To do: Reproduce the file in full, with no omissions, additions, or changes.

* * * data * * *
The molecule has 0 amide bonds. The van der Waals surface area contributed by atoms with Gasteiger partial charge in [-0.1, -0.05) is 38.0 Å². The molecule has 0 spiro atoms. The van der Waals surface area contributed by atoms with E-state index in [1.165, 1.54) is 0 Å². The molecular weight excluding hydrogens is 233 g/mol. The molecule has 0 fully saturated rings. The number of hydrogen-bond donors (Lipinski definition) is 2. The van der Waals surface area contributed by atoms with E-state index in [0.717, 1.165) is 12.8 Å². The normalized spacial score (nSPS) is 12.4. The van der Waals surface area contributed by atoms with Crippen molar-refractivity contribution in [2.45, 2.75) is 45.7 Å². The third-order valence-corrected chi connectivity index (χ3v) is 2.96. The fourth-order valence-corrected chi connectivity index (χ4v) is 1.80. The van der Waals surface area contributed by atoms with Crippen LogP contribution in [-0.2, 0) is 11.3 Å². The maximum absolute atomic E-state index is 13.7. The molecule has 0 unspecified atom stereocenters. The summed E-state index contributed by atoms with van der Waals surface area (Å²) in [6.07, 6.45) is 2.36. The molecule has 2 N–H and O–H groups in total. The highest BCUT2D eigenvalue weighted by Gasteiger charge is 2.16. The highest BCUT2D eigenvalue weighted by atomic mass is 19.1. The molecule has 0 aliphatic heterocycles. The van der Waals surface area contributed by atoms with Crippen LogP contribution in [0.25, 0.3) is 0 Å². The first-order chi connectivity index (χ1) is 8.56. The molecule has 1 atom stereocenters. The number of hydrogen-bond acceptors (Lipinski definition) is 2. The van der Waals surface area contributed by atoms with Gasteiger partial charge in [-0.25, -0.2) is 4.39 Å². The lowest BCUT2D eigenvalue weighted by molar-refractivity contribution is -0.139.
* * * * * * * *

The molecule has 0 amide bonds. The van der Waals surface area contributed by atoms with Gasteiger partial charge in [-0.1, -0.05) is 38.0 Å². The molecule has 0 spiro atoms. The van der Waals surface area contributed by atoms with E-state index in [1.165, 1.54) is 0 Å². The molecular weight excluding hydrogens is 233 g/mol. The molecule has 0 fully saturated rings. The number of hydrogen-bond donors (Lipinski definition) is 2. The van der Waals surface area contributed by atoms with E-state index in [0.717, 1.165) is 12.8 Å². The normalized spacial score (nSPS) is 12.4. The van der Waals surface area contributed by atoms with Crippen molar-refractivity contribution in [2.45, 2.75) is 45.7 Å². The third-order valence-corrected chi connectivity index (χ3v) is 2.96. The fourth-order valence-corrected chi connectivity index (χ4v) is 1.80. The van der Waals surface area contributed by atoms with Crippen LogP contribution in [-0.2, 0) is 11.3 Å². The maximum absolute atomic E-state index is 13.7. The molecule has 0 unspecified atom stereocenters. The summed E-state index contributed by atoms with van der Waals surface area (Å²) in [6.07, 6.45) is 2.36. The molecule has 2 N–H and O–H groups in total. The highest BCUT2D eigenvalue weighted by Gasteiger charge is 2.16. The highest BCUT2D eigenvalue weighted by atomic mass is 19.1. The molecule has 0 aliphatic heterocycles. The van der Waals surface area contributed by atoms with Crippen LogP contribution in [0.25, 0.3) is 0 Å². The first-order chi connectivity index (χ1) is 8.56. The molecule has 1 atom stereocenters. The number of hydrogen-bond acceptors (Lipinski definition) is 2. The van der Waals surface area contributed by atoms with Gasteiger partial charge in [-0.25, -0.2) is 4.39 Å². The lowest BCUT2D eigenvalue weighted by molar-refractivity contribution is -0.139.